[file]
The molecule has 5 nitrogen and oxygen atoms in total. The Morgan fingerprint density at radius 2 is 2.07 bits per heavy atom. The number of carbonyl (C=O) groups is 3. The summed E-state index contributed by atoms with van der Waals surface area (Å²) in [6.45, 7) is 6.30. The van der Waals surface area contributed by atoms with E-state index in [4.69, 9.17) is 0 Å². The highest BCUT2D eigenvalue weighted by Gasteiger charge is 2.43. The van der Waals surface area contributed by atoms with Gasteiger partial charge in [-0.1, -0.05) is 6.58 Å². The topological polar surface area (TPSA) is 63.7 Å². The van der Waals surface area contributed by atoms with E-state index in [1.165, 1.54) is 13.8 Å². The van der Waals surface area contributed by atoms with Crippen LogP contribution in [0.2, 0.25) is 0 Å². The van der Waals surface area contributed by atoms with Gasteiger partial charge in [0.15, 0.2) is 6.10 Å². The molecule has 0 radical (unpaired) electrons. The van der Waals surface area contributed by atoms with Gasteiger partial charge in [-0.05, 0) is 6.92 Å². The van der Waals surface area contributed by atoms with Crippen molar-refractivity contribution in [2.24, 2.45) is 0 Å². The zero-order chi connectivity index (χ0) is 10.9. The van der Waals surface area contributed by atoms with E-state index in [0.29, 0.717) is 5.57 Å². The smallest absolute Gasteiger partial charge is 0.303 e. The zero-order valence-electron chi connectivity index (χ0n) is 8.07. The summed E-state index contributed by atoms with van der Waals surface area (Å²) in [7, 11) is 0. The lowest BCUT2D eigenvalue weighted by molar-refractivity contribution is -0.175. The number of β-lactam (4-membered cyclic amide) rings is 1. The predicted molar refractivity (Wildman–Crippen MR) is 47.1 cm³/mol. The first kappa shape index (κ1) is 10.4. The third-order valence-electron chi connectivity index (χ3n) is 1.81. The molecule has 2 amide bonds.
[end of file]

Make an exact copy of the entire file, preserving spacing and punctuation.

The molecule has 5 nitrogen and oxygen atoms in total. The Morgan fingerprint density at radius 2 is 2.07 bits per heavy atom. The number of carbonyl (C=O) groups is 3. The summed E-state index contributed by atoms with van der Waals surface area (Å²) in [6.45, 7) is 6.30. The van der Waals surface area contributed by atoms with E-state index in [4.69, 9.17) is 0 Å². The highest BCUT2D eigenvalue weighted by Gasteiger charge is 2.43. The van der Waals surface area contributed by atoms with Gasteiger partial charge in [-0.1, -0.05) is 6.58 Å². The topological polar surface area (TPSA) is 63.7 Å². The van der Waals surface area contributed by atoms with E-state index in [1.165, 1.54) is 13.8 Å². The van der Waals surface area contributed by atoms with Crippen LogP contribution in [0.2, 0.25) is 0 Å². The van der Waals surface area contributed by atoms with Gasteiger partial charge in [0.15, 0.2) is 6.10 Å². The molecule has 0 radical (unpaired) electrons. The van der Waals surface area contributed by atoms with Gasteiger partial charge in [-0.05, 0) is 6.92 Å². The van der Waals surface area contributed by atoms with Crippen molar-refractivity contribution in [2.24, 2.45) is 0 Å². The zero-order chi connectivity index (χ0) is 10.9. The van der Waals surface area contributed by atoms with E-state index in [0.29, 0.717) is 5.57 Å². The smallest absolute Gasteiger partial charge is 0.303 e. The zero-order valence-electron chi connectivity index (χ0n) is 8.07. The summed E-state index contributed by atoms with van der Waals surface area (Å²) in [7, 11) is 0. The lowest BCUT2D eigenvalue weighted by molar-refractivity contribution is -0.175. The number of β-lactam (4-membered cyclic amide) rings is 1. The predicted molar refractivity (Wildman–Crippen MR) is 47.1 cm³/mol. The first kappa shape index (κ1) is 10.4. The third-order valence-electron chi connectivity index (χ3n) is 1.81. The molecule has 2 amide bonds.